We have term or terminology or glossary in every sector or in every industry. A term or a glossary should not be translated directly, in other words it should not be converted from word to word. A glossary may be a single word or a group of words combined together to convey a meaning. If we are not sure the meaning of the glossary we can have a look at the explanation of the term or glossary. Some glossaries for sure have no equivalence in Burmese lexicon. In this case, we have to create glossaries in Burmese to reflect the original meaning of the glossaries but not to be translated from word to word. For example: Newstart Allowance. It is a glossary used in Australian Social Security Act, 1991 and the payment is paid through the Office of Centrelink to eligible unemployed person. Another word for this glossary is unemployment benefit. Section 593 of the Social Security Act, 1991 says:
Qualification for newstart allowance
(1) Subject to sections 596, 596A, 597 and 598, a person is qualified for a newstart allowance in respect of a period if:
(a) the person satisfies the Secretary that:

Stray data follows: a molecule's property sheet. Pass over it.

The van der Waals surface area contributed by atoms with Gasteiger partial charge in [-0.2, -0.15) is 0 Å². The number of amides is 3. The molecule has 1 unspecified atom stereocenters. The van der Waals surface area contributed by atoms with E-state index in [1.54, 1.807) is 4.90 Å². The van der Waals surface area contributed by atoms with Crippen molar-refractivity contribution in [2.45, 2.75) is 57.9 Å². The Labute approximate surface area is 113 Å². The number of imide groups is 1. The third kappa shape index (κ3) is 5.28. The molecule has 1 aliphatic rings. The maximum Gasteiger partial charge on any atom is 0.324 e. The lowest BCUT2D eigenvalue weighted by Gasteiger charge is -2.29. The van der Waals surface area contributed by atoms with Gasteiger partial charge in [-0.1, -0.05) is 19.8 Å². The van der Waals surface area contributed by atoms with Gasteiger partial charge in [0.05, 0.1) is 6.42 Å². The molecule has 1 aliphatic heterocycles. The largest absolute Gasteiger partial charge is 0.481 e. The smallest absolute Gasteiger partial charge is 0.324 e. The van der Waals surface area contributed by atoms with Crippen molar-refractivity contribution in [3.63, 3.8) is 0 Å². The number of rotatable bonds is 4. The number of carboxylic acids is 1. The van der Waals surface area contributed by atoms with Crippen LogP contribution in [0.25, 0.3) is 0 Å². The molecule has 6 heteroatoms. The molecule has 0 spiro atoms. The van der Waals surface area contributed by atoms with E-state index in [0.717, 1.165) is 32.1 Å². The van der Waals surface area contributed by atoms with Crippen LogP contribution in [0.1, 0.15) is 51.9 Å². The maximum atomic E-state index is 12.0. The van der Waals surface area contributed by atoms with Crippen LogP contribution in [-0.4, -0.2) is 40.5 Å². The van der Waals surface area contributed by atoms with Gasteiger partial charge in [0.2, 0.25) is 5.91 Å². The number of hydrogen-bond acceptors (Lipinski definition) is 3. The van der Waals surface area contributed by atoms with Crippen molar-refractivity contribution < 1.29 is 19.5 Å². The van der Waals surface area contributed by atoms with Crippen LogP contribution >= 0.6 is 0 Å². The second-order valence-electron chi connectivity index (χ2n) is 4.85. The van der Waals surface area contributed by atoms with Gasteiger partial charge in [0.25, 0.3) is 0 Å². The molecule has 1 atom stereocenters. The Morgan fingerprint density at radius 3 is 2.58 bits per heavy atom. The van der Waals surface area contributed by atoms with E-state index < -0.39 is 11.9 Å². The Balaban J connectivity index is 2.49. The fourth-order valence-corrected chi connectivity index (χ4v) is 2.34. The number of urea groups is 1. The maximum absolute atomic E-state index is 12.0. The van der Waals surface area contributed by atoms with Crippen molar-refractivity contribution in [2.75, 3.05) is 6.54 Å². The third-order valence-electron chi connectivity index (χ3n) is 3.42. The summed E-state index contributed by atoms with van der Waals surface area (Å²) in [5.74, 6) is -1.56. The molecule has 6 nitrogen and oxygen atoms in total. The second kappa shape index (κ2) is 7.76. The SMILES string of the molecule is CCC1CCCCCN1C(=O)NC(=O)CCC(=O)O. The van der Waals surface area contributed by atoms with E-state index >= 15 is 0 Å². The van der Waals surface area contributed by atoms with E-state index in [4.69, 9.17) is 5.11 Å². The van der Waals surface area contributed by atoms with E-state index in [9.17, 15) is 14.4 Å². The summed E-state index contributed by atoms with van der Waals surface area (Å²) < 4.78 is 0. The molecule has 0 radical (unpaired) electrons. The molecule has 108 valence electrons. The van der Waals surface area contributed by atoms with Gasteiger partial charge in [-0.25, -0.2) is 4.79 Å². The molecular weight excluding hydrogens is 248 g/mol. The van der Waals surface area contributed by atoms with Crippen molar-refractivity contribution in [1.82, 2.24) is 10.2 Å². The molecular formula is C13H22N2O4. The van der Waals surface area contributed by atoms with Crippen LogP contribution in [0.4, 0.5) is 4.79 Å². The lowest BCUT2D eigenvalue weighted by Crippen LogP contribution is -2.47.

(i) throughout the period the person is unemployed; or….
In Centrelink terms and definitions, it says payment paid to people who are considered to be unemployed, capable of undertaking, available for and actively seeking work or temporarily incapacitated for work.
So the meaning is clear, it is a payment paid to an unemployed person. When we create a glossary in Burmese we have to make sure that the original meaning conveys in our Burmese glossary. It should not be converted from word to word, for example, newstart allowance should not be translated in Burmese as 'initial allowance' or 'initial benefit'. It should be translated in Burmese as 'payment or allowance paid to unemployed person or a person who is actively looking for work'.
Another example is Family Tax Benefit (FTB). The meaning of FTB is, according to Centrelink Terms and Definitions, payments to help families with the cost of raising children. It should not be translated in Burmese as ' relief or concession in meeting tax obligation'.
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